Long-term Use of Prescription Sleep Meds Unsupported by New Data
Perimenopausal women are using prescription sleep medications for long periods of time despite no evidence of efficacy, a new study shows.
“While there are good data from [randomized, controlled trials] that these medications improve sleep disturbances in the short term,” few studies have examined whether they provide long-term benefits, stated the authors of the paper, which was published in BMJ Open.
“The current observational study does not support use of sleep medications over the long term, as there were no self-reported differences at 1 or 2 years of follow-up comparing sleep medication users with nonusers,” author Daniel H. Solomon, MD, MPH, from Brigham and Women’s Hospital, Boston, and colleagues wrote.
Women included in the analysis were drawn from the Study of Women’s Health Across the Nation (SWAN), an ongoing multicenter, longitudinal study examining women during the menopausal transition. The average age of the women included in the cohort was 49.5 years and approximately half were White. All women reported a sleep disturbance on at least 3 nights per week during a 2-week interval. At follow up, women were asked to use a Likert scale to rate three aspects of sleep: difficulty initiating sleep, frequent awakening, and waking up early. On the scale, 1 represented having no difficulties on any nights, 3 represented having difficulties 1-2 nights per week, and 5 represented having difficulty 5-7 nights per week.
Women already using prescription sleep medication at their baseline visit were excluded from the study. Medications used included benzodiazepines, selective BZD receptor agonists, and other hypnotics.
Over the 21 years of follow-up in the SWAN study (1995-2016), Solomon and colleagues identified 238 women using sleep medication and these were compared with a cohort of 447 propensity score–matched non–sleep medication uses. Overall, the 685 women included were similar in characteristics to each other as well as to the other potentially eligible women not included in the analysis.
Sleep Disturbance Patterns Compared
At baseline, sleep disturbance patterns were similar between the two groups. Among medication users, the mean score for difficulty initiating sleep was 2.7 (95% confidence interval, 2.5-2.9), waking frequently 3.8 (95% CI, 3.6-3.9), and waking early 2.9 (95% CI, 2.7-3.1). Among the nonusers, the baseline scores were 2.6 (95% CI, 2.5-2.7), 3.7 (95% CI, 3.6-3.8), and 2.7 (95% CI, 2.5-2.8), respectively. After 1 year, there was no statistically significant difference in scores between the two groups. The average ratings for medication users were 2.6 (95% CI, 2.3-2.8) for difficulty initiating sleep, 3.8 (95% CI, 3.6-4.0) for waking frequently, and 2.8 (95% CI, 2.6-3.0) for waking early.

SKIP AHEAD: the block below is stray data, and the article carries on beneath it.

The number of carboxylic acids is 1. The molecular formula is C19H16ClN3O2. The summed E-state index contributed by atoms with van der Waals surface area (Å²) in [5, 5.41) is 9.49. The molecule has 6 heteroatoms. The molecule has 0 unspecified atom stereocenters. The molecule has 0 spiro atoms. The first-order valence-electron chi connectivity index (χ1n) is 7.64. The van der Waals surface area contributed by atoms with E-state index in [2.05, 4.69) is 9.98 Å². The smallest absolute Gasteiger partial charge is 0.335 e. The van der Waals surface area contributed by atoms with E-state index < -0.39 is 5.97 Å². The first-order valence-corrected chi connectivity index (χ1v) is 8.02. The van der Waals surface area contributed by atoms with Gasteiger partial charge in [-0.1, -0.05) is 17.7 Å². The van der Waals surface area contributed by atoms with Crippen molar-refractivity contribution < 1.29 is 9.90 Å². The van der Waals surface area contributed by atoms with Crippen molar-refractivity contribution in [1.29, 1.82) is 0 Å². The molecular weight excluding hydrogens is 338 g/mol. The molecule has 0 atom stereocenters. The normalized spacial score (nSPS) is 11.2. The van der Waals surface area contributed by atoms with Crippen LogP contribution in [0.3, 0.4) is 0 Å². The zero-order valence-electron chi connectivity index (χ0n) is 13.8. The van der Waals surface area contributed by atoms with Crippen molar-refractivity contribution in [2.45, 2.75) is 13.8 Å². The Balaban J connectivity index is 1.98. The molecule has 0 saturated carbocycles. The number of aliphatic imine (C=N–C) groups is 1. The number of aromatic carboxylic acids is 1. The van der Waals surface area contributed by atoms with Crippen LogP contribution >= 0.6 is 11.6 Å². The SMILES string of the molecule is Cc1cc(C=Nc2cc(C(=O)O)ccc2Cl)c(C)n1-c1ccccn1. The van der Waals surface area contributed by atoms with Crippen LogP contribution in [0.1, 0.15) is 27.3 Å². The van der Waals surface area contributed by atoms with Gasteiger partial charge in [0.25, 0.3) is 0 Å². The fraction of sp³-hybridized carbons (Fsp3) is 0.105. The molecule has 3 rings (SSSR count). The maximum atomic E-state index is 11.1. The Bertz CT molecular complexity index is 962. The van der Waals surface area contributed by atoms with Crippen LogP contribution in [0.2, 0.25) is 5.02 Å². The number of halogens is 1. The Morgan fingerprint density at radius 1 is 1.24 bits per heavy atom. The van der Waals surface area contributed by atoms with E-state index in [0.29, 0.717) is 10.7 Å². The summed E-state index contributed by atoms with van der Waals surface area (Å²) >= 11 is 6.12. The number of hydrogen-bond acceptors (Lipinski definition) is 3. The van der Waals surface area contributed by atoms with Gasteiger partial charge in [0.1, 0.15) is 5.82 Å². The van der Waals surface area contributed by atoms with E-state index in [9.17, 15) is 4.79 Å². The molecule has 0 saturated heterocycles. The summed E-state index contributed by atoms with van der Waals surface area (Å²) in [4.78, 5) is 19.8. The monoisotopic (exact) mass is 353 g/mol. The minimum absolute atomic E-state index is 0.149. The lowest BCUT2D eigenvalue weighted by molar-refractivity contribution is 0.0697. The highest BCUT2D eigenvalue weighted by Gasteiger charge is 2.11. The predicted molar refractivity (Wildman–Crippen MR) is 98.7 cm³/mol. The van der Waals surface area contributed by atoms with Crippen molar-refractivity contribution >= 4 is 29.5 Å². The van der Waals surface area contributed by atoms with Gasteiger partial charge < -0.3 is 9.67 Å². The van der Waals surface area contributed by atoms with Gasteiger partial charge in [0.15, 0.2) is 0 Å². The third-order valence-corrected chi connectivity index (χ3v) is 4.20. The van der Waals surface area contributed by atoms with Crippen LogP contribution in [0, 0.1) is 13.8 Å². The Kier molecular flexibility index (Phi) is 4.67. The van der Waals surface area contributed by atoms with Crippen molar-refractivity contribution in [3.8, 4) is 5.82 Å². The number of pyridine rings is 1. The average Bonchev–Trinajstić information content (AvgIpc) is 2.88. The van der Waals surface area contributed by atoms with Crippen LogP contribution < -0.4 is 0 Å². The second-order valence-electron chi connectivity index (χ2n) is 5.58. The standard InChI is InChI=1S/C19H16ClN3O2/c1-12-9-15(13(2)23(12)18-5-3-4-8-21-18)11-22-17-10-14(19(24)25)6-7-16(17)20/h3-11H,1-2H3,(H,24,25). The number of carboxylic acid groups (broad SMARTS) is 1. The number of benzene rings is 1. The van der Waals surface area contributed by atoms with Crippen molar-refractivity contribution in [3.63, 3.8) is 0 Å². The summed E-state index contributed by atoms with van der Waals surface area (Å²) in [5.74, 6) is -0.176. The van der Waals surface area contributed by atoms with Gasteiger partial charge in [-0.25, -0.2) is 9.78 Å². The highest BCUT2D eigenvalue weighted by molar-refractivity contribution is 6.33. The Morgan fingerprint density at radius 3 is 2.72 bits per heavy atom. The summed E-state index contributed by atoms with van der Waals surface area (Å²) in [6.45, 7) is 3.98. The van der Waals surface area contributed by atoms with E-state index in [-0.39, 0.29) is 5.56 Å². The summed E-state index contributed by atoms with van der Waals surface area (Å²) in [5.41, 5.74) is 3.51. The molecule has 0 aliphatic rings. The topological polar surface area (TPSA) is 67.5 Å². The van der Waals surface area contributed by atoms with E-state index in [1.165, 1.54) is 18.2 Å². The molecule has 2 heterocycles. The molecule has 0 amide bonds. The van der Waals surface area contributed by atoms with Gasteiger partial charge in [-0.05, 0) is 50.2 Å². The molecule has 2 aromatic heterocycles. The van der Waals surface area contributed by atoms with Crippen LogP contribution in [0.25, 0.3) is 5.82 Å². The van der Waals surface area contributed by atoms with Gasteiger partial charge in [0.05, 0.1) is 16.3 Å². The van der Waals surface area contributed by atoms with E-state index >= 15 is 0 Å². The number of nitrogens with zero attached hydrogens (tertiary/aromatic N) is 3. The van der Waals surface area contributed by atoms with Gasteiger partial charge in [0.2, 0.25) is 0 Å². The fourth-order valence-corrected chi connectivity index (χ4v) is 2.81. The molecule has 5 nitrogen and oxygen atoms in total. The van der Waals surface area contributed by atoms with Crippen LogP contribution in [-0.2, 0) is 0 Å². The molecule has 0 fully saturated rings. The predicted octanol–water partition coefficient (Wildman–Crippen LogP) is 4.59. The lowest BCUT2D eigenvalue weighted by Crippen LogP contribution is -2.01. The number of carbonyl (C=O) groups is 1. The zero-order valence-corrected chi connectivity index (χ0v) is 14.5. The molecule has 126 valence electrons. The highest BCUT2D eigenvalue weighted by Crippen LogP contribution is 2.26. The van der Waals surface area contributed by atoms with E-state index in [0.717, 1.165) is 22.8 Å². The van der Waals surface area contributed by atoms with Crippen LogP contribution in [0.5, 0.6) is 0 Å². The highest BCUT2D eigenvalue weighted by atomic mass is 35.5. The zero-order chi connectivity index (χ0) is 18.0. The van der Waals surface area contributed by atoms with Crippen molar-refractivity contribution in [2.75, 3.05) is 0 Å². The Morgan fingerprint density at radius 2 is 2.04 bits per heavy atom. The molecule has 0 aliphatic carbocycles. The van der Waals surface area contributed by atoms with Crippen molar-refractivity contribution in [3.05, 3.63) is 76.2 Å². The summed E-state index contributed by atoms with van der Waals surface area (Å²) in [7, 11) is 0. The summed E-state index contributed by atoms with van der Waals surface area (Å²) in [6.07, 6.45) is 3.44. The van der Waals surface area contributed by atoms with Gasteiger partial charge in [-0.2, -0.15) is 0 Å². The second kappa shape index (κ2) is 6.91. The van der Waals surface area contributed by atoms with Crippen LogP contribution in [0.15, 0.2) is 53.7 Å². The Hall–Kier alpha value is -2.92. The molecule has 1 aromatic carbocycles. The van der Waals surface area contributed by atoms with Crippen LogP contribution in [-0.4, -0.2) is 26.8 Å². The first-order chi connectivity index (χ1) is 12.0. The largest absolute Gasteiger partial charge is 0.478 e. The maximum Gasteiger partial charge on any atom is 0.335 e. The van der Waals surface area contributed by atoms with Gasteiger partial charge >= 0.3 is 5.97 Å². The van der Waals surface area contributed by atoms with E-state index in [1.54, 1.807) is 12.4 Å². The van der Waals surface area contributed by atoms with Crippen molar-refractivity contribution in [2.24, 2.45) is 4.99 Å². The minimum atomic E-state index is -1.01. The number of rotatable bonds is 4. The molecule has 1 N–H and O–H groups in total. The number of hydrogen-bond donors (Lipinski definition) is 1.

Average ratings among nonusers were 2.3 (95% CI, 2.2-2.4), 3.5 (95% CI, 3.3-3.6), and 2.5 (95% CI, 2.3-2.6), respectively.
After 2 years, there were still no statistically significant reductions in sleep disturbances among those taking prescription sleep medications, compared with those not taking medication.
The researchers noted that approximately half of the women in this cohort were current or past tobacco users and that 20% were moderate to heavy alcohol users.
More Work-up, Not More Medication, Needed
The study authors acknowledged the limitations of an observational study and noted that, since participants only reported medication use and sleep disturbances at annual visits, they did not know whether patients’ medication use was intermittent or of any interim outcomes. Additionally, the authors pointed out that those classified as “nonusers” may have been using over-the-counter medication.
“Investigations should look at detailed-use patterns, on a daily or weekly basis, with frequent outcomes data,” Solomon said in an interview. “While our data shed new light on chronic use, we only had data collected on an annual basis; daily or weekly data would provide more granular information.”
Regarding clinician prescribing practices, Solomon said, “short-term, intermittent use can be helpful, but use these agents sparingly” and “educate patients that chronic regular use of medications for sleep is not associated with improvement in sleep disturbances.”
Commenting on the study, Andrea Matsumura, MD, a sleep specialist at the Oregon Clinic in Portland, echoed this sentiment: “When someone says they are having trouble sleeping this is the tip of the iceberg and it warrants an evaluation to determine if someone has a breathing disorder, a circadian disorder, a life situation, or a type of insomnia that is driving the sleeplessness.”
“I think this study supports what we all should know,” Matsumura concluded. “Sleep aids are not meant to be used long term” and should not be used for longer than 2 weeks without further work-up.
Funding for this study was provided through a grant from the National Institutes of Health. Solomon has received salary support from research grants to Brigham and Women’s Hospital for unrelated work from AbbVie, Amgen, Corrona, Genentech and Pfizer. The other authors and Matsumura have reported no relevant financial relationships.
This article originally appeared on MDedge.com, part of the Medscape Professional Network.
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